Using Cardiac 3D Microtissue Models to determine Functional and Structural Cardiotoxicants

One major cause of attrition in drug discovery and development is cardiotoxicity, which can be a consequence of structural (morphological) and/or functional (e.g., arrhythmias, reduced contractility) effects.

Our research has focused on developing in vitro screens for detecting different mechanisms of cardiac liability – namely cardiac hypertrophy, cardiac cytotoxicity (structural effects) and calcium flux (functional effect).

Cardiac left ventricular hypertrophy resulting from an increase in cardiomyocyte mass is a major risk factor for heart failure, with detection in preclinical species being often poor. Two different in vitro 3D cell‑based models were selected to evaluate hypertrophy – a monoculture spheroid model using human iPSC-derived cardiomyocytes and a tri‑culture model using human iPSC-derived cardiomyocytes, human cardiac endothelial cells and human cardiac fibroblasts. Interestingly, only the monoculture model could predict the hypertrophic effects but both models could detect general structural toxic mechanisms such as mitochondrial function and ATP content.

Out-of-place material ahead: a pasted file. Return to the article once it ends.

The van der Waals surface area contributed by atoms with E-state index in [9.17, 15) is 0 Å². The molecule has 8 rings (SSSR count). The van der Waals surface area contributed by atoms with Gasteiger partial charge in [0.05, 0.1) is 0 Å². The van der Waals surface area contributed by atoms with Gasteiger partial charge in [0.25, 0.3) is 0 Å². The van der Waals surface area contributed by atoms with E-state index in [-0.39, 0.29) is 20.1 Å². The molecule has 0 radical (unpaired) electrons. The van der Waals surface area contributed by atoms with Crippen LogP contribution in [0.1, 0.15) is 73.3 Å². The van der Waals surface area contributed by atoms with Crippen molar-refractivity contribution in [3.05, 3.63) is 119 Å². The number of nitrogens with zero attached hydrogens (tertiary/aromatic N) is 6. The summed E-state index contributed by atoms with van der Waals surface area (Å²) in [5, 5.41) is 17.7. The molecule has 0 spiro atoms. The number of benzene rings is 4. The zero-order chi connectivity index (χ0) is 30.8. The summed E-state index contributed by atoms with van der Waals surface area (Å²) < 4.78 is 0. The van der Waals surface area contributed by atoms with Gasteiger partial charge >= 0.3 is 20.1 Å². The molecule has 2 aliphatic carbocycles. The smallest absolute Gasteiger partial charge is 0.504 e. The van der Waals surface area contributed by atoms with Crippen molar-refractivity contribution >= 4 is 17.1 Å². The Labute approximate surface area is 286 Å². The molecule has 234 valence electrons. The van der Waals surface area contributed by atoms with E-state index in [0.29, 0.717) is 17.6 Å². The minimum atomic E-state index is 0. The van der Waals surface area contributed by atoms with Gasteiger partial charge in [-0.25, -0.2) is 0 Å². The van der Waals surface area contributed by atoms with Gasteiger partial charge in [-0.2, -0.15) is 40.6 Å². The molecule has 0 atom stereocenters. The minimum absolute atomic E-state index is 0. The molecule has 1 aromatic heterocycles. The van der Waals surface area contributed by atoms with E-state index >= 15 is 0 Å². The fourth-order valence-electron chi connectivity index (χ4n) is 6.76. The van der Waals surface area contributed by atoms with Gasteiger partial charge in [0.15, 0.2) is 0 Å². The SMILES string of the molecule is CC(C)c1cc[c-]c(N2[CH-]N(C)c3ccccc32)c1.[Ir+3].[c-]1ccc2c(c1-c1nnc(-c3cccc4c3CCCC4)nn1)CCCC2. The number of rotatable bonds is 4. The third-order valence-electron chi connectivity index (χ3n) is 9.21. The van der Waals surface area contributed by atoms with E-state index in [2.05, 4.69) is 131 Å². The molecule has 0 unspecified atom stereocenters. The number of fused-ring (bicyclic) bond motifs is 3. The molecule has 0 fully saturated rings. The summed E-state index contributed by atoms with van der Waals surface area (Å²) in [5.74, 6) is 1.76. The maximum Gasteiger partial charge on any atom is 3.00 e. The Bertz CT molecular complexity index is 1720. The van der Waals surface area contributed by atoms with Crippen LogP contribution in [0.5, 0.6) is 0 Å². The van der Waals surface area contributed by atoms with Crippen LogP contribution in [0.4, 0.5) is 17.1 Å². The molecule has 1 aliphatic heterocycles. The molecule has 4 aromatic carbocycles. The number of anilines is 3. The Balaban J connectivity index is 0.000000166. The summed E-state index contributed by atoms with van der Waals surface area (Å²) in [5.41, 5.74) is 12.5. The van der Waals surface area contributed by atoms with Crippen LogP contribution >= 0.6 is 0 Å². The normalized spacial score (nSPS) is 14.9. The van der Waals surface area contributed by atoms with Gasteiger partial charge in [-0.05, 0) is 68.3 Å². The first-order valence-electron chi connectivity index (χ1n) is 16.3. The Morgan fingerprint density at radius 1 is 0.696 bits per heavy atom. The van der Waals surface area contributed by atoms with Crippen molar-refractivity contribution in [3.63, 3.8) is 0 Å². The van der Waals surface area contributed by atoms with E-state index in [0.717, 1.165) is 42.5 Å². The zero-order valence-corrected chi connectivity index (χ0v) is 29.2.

Alterations in calcium flux in cardiomyocytes are associated with functional cardiotoxic effects. A calcium‑sensitive indicator dye was used in combination with a cell imager (Cytation 3 Multimode Reader) to detect transient calcium flux. Monoculture spheroids formed from human iPSC-derived cardiomyocytes were used for the research. Cell imaging technology monitored the spontaneous contractions and a regular beat pattern exhibited by the spheroids. Furthermore, the technology identified increased contractility by the positive inotropic compound isoproterenol and a corresponding decrease by the negative inotropic compound propranolol.

The study illustrated that 3D spheroids consisting of human iPSC-derived cardiomyocytes can reliably detect both structural and functional cardiotoxic effects. This format is amenable to early stage screening to identify human cardiac liabilities and reduce late stage drug development failure.

The research was presented at SOT in San Antonio, Texas from March 11-15, 2018.

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